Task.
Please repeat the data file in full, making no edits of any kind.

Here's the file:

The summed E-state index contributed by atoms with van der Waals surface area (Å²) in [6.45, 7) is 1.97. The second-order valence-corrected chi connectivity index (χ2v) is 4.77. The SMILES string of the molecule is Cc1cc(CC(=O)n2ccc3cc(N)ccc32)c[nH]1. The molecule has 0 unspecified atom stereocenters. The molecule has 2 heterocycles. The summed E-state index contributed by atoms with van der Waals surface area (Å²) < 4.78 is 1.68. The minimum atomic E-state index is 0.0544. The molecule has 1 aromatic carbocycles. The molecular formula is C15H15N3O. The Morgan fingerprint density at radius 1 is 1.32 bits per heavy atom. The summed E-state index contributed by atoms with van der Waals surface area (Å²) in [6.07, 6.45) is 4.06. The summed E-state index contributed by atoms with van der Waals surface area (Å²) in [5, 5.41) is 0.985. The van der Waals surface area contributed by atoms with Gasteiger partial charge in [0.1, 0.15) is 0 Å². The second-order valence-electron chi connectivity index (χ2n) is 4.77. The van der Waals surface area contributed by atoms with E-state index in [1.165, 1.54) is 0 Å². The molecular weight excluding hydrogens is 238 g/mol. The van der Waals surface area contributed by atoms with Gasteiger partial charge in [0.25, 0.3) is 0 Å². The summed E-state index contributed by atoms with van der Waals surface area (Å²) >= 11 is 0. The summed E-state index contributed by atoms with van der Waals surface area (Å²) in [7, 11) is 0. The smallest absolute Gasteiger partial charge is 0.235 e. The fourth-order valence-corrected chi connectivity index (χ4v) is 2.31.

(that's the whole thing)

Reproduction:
The summed E-state index contributed by atoms with van der Waals surface area (Å²) in [6.45, 7) is 1.97. The second-order valence-corrected chi connectivity index (χ2v) is 4.77. The SMILES string of the molecule is Cc1cc(CC(=O)n2ccc3cc(N)ccc32)c[nH]1. The molecule has 0 unspecified atom stereocenters. The molecule has 2 heterocycles. The summed E-state index contributed by atoms with van der Waals surface area (Å²) < 4.78 is 1.68. The minimum atomic E-state index is 0.0544. The molecule has 1 aromatic carbocycles. The molecular formula is C15H15N3O. The Morgan fingerprint density at radius 1 is 1.32 bits per heavy atom. The summed E-state index contributed by atoms with van der Waals surface area (Å²) in [6.07, 6.45) is 4.06. The summed E-state index contributed by atoms with van der Waals surface area (Å²) in [5, 5.41) is 0.985. The van der Waals surface area contributed by atoms with Gasteiger partial charge in [0.1, 0.15) is 0 Å². The second-order valence-electron chi connectivity index (χ2n) is 4.77. The van der Waals surface area contributed by atoms with E-state index in [1.165, 1.54) is 0 Å². The molecular weight excluding hydrogens is 238 g/mol. The van der Waals surface area contributed by atoms with Gasteiger partial charge in [0.25, 0.3) is 0 Å². The summed E-state index contributed by atoms with van der Waals surface area (Å²) >= 11 is 0. The summed E-state index contributed by atoms with van der Waals surface area (Å²) in [7, 11) is 0. The smallest absolute Gasteiger partial charge is 0.235 e. The fourth-order valence-corrected chi connectivity index (χ4v) is 2.31.